Protein crystals are an essential part of X-ray crystallography, the method CSIRO uses to figure out the molecular structure of proteins. CSIRO is interested in the molecular structure of proteins because it is essential for our biotechnology research.
In order to find a protein crystal, CSIRO must set up thousands of experiments. Less than 1% of the experiments have crystals, and to find them we need to look at every experiment. CSIRO developed Cinder so we can crowd source our search for experiments with crystals.
Cinder is an easy app to use, swipe right for crystals. Your classification of each experiment is pushed back to CSIRO so we can use it to develop search algorithms in our scientific software.
What is it? Cinder is a crystal-image classification tool developed for mobile platforms. It is used to score crystallization experiment images based on four categories: Clear, Precipitate, Other and Crystal.
Why develop it? A few reasons, all linked to speeding up the protein crystallization process. The ultimate goal is to have computer software classify images so that we no longer need to trawl through 1000s of images, and for that we need an easy way to let many people score a training set (enter Cinder). With enough development support we will release a client specific version of Cinder, an alternative to desktop applications. This will make it easier for more people to score more often, and we can capture an ever growing data set.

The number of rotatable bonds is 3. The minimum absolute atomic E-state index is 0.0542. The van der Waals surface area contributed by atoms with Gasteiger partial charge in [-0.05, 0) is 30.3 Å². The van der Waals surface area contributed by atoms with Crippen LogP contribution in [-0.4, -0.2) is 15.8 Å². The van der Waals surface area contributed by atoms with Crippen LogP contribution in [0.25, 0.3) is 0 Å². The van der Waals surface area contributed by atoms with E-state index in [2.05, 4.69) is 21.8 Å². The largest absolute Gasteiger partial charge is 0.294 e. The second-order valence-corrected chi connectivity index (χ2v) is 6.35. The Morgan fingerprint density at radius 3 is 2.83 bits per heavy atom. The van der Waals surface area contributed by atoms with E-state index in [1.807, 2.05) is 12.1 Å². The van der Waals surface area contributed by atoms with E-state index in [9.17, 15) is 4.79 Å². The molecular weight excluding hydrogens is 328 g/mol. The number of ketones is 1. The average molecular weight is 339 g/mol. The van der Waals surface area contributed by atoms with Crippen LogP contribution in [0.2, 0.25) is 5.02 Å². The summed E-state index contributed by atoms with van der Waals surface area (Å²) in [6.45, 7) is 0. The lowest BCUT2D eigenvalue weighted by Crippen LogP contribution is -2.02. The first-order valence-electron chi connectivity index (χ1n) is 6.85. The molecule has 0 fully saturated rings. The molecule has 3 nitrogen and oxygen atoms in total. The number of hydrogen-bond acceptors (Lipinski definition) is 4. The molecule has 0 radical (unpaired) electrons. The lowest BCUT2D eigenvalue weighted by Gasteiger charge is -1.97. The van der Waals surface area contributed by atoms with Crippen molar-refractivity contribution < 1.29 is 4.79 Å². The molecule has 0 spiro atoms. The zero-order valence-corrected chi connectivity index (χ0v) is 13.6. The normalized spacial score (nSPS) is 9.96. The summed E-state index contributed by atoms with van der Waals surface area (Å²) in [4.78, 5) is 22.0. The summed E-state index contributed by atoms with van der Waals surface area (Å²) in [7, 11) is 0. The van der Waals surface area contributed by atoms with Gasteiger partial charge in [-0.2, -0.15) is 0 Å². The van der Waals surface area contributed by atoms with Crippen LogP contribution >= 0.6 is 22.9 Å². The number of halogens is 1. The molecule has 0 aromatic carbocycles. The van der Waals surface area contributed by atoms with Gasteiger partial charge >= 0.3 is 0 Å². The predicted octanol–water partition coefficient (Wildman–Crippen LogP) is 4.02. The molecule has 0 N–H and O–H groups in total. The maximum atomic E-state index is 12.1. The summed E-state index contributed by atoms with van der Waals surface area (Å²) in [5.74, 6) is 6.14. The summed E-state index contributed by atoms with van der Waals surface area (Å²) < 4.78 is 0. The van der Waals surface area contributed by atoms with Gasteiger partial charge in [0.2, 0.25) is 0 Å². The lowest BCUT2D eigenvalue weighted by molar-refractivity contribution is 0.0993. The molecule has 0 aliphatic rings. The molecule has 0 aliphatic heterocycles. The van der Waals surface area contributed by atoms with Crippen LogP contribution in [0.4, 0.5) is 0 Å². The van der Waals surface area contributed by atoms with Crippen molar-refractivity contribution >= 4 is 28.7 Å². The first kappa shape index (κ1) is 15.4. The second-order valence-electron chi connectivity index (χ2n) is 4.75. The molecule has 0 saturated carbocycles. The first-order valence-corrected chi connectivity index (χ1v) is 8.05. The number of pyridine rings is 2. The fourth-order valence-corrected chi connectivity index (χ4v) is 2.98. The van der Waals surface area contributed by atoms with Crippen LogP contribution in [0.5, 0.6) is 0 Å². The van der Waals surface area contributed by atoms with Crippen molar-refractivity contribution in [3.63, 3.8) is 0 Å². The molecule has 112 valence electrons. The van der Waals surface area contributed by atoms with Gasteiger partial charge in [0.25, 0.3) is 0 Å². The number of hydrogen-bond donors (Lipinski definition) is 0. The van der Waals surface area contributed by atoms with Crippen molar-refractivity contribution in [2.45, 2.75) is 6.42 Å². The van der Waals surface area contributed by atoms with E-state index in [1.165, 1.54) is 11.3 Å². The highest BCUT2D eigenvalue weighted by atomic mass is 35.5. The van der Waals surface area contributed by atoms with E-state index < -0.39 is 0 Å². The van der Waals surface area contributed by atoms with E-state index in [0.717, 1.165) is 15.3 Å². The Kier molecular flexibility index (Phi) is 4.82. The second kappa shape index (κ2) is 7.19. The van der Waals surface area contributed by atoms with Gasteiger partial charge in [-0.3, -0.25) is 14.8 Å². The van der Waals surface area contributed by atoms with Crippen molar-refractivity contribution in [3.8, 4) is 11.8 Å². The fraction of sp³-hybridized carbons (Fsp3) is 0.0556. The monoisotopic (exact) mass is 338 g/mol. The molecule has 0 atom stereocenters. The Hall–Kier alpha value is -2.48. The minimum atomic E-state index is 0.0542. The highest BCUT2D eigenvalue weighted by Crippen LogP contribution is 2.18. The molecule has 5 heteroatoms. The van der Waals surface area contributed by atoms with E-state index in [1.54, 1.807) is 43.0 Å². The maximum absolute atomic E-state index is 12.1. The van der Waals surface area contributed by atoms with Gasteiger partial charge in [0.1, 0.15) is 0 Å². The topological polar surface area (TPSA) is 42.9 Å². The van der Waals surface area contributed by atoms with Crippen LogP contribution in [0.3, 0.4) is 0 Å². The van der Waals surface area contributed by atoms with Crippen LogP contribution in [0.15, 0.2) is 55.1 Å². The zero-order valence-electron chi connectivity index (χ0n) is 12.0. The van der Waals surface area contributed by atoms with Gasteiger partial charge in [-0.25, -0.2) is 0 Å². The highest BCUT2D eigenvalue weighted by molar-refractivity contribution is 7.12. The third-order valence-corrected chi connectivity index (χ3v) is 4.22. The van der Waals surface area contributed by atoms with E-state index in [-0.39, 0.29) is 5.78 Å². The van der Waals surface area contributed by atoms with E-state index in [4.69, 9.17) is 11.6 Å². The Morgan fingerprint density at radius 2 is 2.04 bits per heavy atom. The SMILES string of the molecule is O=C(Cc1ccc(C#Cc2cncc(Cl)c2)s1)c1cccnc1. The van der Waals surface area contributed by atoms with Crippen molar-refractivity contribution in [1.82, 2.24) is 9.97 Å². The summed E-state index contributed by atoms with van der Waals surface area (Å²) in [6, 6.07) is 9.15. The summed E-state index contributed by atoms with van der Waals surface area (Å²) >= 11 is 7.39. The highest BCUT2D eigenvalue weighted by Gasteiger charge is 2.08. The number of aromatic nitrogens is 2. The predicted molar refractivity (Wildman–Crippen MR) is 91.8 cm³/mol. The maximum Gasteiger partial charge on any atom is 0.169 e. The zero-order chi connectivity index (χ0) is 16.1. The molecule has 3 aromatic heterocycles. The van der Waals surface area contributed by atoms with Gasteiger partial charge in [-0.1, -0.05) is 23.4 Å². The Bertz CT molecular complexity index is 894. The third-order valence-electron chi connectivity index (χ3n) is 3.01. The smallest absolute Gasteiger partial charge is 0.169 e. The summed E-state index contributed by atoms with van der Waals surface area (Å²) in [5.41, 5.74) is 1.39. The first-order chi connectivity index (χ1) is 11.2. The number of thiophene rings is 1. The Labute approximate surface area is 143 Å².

How does it work? Conceptually it has some similarity to the mobile dating application Tinder, however we needed more granularity than “keep” (a hit) or “discard” (everything else), so included vertical swipes on top of the horizontal. Why? Precipitation and Other events can be helpful to guide an optimisation strategy failing any indication of a crystal. For naive users we’ve got a help tool called CinderKinder, which lets you know how good you are at classifying pre-scored images.
How do we get it? From the links above.
CinderKinder is a list of pre-scored crystallisation images that you are asked to score. Each time you swipe, your score is compared to the score given by a crystallographer to that same image. A brief explanation of why the score was assigned is also displayed. The purpose of this is to train novice users to look at a crystallisation image as a crystallographer would. If you would like to submit images for the CinderKinder training set please use the form below or email us.
Left: The standard screen, waiting for you to score. Centre: Cinder Kinder, our help tool. Right: Zoomed in to see the detail of an experiment (micro-crystal).